From an Imperial Survivor, I mean Graduate!
It’s crazy to think that its already been 3 years since I was moving into halls to begin my Mathematics degree at Imperial. Carting box after box into my new room at Beit hall, to say I was nervous would have been an understatement. Coming from a small all girls school I didn’t know what to expect and I didn’t even know if I remembered how to make friends… but not for long. Life at Imperial was so busy, from a challenging academic course to tons of clubs and societies there was hardly any time for me to even spend worrying!
A checklist for moving day
Sitting in my uni flat bedroom, facing the daunting task of packing up essentially 3 years of my life, it felt appropriate to actually assess how much of this stuff I needed to being to university and how much I could’ve left at home. So here are my top tips of what to actually bring when you move into halls in first year. It’s important to remember that you will only be in halls for 9 months in first year and then you’ll be moving your stuff back home, into storage or straight into your accommodation for the next few years, so don’t overpack!!
My Final Year Teaching Module
One of the absolute highlights of my time at Imperial has been taking part in M3T, a module offered in the Mathematics department that is titled “Communicating Mathematics”. This project module basically involves spending 1 day a week in a secondary school during term 2 of your final year. Since the secondary school I attended is very nearby to Imperial, I was lucky to do this project there.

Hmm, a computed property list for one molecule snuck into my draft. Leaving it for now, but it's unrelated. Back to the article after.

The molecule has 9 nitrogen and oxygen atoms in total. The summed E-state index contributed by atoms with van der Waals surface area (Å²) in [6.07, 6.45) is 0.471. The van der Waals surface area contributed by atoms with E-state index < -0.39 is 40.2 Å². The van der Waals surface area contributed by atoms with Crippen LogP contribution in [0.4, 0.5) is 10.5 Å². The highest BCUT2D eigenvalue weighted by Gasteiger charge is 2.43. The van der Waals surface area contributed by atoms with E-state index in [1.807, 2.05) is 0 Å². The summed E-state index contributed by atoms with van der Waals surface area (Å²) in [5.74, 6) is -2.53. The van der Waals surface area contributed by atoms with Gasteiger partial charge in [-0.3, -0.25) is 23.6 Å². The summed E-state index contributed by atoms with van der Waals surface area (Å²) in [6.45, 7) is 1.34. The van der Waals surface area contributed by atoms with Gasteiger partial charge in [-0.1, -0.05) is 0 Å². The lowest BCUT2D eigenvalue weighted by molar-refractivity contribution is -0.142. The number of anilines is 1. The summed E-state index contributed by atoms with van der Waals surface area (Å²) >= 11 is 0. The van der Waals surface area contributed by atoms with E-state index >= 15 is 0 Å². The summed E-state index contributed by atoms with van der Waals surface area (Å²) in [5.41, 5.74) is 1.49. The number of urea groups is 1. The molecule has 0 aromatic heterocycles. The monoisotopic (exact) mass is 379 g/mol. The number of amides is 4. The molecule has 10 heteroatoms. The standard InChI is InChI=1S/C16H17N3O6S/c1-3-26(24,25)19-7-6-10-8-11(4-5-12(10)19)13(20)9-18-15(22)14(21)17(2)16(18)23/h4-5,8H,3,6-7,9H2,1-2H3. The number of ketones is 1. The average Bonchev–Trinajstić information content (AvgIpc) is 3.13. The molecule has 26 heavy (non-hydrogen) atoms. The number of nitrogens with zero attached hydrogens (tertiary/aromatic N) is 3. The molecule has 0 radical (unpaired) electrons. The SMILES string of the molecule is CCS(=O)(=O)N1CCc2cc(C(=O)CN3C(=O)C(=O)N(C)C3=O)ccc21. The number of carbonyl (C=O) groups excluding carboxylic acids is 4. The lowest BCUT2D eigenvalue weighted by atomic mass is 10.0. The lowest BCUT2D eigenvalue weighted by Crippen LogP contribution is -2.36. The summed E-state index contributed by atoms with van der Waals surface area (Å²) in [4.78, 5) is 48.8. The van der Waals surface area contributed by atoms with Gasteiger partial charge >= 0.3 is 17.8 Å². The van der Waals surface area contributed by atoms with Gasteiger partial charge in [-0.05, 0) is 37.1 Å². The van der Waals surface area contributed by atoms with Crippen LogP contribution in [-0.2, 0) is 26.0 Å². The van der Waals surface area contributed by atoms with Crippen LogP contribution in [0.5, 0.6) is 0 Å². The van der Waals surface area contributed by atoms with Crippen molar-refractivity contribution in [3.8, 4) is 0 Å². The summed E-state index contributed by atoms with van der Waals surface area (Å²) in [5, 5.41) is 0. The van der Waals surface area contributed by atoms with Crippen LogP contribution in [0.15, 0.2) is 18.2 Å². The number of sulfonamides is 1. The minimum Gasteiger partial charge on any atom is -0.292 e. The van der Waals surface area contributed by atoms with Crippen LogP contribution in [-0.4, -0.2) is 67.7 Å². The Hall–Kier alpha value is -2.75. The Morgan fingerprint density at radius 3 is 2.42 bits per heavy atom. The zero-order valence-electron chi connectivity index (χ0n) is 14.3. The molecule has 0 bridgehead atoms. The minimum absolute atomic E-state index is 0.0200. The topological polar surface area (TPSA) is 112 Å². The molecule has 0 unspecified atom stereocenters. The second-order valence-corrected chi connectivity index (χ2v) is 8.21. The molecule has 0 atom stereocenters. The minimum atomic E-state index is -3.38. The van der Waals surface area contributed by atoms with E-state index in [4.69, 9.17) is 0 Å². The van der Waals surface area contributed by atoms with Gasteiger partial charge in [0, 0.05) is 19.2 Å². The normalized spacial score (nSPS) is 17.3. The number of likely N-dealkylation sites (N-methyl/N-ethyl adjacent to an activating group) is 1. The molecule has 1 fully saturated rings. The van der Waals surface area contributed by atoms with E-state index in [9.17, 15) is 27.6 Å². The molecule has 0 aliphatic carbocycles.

During my first 2 or 3 visits I spent most of my time just observing lessons. During the term I would be focusing on 3 groups of students, Yr9 middle set, bottom set Yr11 preparing for GCSEs and a Yr12 Further Maths class.
or not…? Three years on
Imperial is challenging. Every Imperial student can tell you that. But some people REALLY struggle with their degrees. I am one of those people. Imperial was not what I expected and I have had a love-hate relationship with this degree. Before I leave Imperial, I want to share my up and down journey during the course of this degree because it really hasn’t been perfect, but I have almost made it and I know you will too.
I really loved maths. There is no other way to describe it. Between my four A-Levels in Maths, Further Maths, Physics and Chemistry, I spent over 70% of my time doing maths or calculations of some kind.
If you’re a first year student, sorting out accommodation is straightforward: a place in an Imperial hall of residence is guaranteed in nearly all cases. The situation is different for returning students though. They can’t live in first-year halls unless they find a vacancy (you have to be lucky here) or become a hall senior. Because of that, most returning students decide to live in private accommodation. However, there’s an option to continue living in halls without taking responsibilities of a hall senior or hunting for vacancies in first-year halls. It’s Evelyn Gardens, a set of three halls (Willis Jackson, Southwell, Holbein) located just a 15-20 minute walk away from the South Kensington campus.